The siege of Legation Quarter Peking in 1900 and 1930s

the siege of legation quarter peking in 1900 and 1930s

The Siege of the Legation Quarter in Peking (now Beijing) occurred in the summer of 1900, during the Boxer Rebellion, a violent anti-foreign and anti-Christian movement in China. The Legation Quarter was an area in Peking where many foreign embassies and diplomatic residences were located.

The Boxer Rebellion began in late 1899 and quickly spread throughout northern China. The Boxers, a secret society of martial artists, targeted foreigners and Chinese Christians, whom they saw as threats to China’s sovereignty and culture. In June 1900, the Boxers attacked the foreign legations in Peking, including the Legation Quarter.

Over 900 foreign nationals, including diplomats, missionaries, and their families, were trapped inside the Legation Quarter for 55 days, while Boxer forces and Chinese imperial troops besieged the compound. The foreign residents, aided by a small contingent of marines and soldiers from the Eight-Nation Alliance, fought off repeated attacks and endured shelling and sniper fire.

During the siege, the foreign residents suffered from hunger, disease, and lack of water. They also faced the threat of torture and execution if they were captured by the Boxers. The siege ended on August 14, 1900, when a relief force of 20,000 troops from the Eight-Nation Alliance entered Peking and lifted the siege.

The siege of the Legation Quarter was a turning point in Chinese history. It led to the imposition of harsh conditions on China in the Boxer Protocol, which included indemnities, territorial concessions, and the execution of several Chinese officials. It also fueled resentment towards foreigners and increased nationalist sentiment in China.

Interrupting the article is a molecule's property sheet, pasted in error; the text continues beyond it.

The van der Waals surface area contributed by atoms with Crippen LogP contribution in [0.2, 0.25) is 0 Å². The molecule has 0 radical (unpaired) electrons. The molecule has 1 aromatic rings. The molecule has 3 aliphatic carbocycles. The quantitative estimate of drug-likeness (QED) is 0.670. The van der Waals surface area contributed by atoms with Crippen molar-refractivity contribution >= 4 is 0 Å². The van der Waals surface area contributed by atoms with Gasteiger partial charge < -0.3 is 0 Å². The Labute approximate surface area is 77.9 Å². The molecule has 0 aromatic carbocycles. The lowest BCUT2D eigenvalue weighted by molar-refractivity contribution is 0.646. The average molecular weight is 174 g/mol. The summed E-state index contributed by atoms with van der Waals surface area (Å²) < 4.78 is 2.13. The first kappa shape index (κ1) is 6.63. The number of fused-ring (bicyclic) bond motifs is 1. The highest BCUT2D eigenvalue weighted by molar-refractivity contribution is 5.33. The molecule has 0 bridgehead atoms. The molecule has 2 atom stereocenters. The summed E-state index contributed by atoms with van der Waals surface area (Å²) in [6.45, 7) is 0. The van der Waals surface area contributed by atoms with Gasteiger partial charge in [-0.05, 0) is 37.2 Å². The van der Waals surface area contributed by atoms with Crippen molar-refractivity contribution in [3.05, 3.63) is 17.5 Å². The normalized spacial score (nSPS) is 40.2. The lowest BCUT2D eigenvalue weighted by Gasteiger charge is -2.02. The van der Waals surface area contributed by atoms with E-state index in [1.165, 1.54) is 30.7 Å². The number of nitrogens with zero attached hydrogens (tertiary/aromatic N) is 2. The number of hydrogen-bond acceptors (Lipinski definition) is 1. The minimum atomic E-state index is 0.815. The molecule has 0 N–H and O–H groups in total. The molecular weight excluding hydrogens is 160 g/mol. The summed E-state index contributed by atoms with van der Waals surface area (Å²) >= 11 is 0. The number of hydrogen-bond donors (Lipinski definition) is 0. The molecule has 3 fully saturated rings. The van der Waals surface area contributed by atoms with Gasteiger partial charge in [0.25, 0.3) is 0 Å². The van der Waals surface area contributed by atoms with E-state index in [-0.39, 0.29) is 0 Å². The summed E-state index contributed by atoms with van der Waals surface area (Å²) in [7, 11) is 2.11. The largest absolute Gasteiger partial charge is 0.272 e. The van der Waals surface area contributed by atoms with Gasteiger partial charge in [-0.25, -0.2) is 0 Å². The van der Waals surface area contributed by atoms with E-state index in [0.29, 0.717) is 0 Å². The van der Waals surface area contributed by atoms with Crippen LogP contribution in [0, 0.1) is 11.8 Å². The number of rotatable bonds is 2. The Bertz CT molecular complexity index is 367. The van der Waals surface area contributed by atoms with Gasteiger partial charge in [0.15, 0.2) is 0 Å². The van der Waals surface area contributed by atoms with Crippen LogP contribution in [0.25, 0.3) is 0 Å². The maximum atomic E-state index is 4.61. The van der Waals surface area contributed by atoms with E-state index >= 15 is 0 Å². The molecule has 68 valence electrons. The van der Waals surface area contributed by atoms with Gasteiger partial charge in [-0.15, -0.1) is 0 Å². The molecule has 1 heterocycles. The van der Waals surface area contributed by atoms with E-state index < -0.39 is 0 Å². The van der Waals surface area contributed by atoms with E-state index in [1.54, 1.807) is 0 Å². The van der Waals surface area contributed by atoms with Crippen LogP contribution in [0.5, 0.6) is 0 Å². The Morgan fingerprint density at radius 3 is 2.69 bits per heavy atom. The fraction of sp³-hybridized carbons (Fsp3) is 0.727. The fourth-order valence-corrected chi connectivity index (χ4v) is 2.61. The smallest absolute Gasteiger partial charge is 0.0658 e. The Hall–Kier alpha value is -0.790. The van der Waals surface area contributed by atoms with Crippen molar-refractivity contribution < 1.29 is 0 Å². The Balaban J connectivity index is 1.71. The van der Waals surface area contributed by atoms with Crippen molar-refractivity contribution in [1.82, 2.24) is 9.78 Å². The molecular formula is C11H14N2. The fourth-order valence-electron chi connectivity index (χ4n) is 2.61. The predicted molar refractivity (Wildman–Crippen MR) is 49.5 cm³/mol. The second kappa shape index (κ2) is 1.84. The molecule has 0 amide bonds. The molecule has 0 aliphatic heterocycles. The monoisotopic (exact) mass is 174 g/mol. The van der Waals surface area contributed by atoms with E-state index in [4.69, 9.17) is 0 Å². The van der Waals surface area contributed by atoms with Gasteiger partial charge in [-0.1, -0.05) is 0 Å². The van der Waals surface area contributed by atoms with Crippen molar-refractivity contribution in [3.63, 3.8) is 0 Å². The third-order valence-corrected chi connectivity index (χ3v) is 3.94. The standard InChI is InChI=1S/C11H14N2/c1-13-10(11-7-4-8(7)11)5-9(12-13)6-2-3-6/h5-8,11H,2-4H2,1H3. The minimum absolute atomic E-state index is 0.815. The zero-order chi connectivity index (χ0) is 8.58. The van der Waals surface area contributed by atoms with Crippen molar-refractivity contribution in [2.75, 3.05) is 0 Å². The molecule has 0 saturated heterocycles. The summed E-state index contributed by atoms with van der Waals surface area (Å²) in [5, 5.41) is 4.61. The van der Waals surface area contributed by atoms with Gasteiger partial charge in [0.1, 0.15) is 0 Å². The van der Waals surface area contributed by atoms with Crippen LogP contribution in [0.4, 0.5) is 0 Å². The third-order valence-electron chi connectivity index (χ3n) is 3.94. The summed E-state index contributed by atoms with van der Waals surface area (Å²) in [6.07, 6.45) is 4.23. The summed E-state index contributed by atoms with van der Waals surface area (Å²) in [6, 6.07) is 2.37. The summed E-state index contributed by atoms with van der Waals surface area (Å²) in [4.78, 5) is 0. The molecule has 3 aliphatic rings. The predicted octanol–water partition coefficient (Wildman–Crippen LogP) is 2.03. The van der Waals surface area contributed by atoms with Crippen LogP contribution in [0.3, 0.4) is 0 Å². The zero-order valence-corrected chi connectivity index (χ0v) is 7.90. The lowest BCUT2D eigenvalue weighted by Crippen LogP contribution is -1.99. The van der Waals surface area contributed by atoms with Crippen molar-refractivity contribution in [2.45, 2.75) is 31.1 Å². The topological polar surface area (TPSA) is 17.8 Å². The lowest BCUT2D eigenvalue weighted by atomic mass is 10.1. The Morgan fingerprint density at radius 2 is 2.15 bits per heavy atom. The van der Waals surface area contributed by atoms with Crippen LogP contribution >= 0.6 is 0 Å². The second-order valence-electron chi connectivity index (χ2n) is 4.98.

In the 1930s, the Legation Quarter once again became the site of conflict during the Japanese invasion of China. Japan had occupied Manchuria in 1931 and had been expanding its influence in northern China. In July 1937, a dispute between Chinese and Japanese troops near the Marco Polo Bridge in Peking led to a full-scale invasion of China by Japan.

Japanese troops quickly advanced towards Peking and occupied the Legation Quarter on July 31, 1937. The foreign residents were evacuated, and the Japanese established their headquarters in the former British embassy. The Legation Quarter became a center of Japanese military and political activity in northern China.

The Japanese occupation of the Legation Quarter was marked by atrocities against Chinese civilians and prisoners of war. The infamous Kempeitai, the Japanese military police, set up a headquarters in the area and carried out brutal interrogations, torture, and executions.

The Legation Quarter was also the site of resistance against the Japanese occupation. Chinese guerrilla fighters and communist forces launched attacks on Japanese targets in the area. One of the most daring attacks was the raid on the Japanese headquarters in the former British embassy in January 1941, which resulted in the death of several Japanese officers.

The Legation Quarter was liberated by Chinese and Allied forces in August 1945, after the Japanese surrender. The area had suffered extensive damage from the Japanese occupation and the fighting during the war. Many of the buildings were in ruins, and the foreign residents had not returned.

Today, the Legation Quarter has been restored and preserved as a historical and cultural landmark. The former embassies and residences now house museums, galleries, and restaurants. The area is a popular destination for tourists and locals alike, who come to learn about the history and culture of this unique part of Beijing. The Siege of the Legation Quarter in 1900 and the Japanese occupation of the area in the 1930s are important chapters in this history, reminding us of the complex and often tragic relations between China and the outside world.

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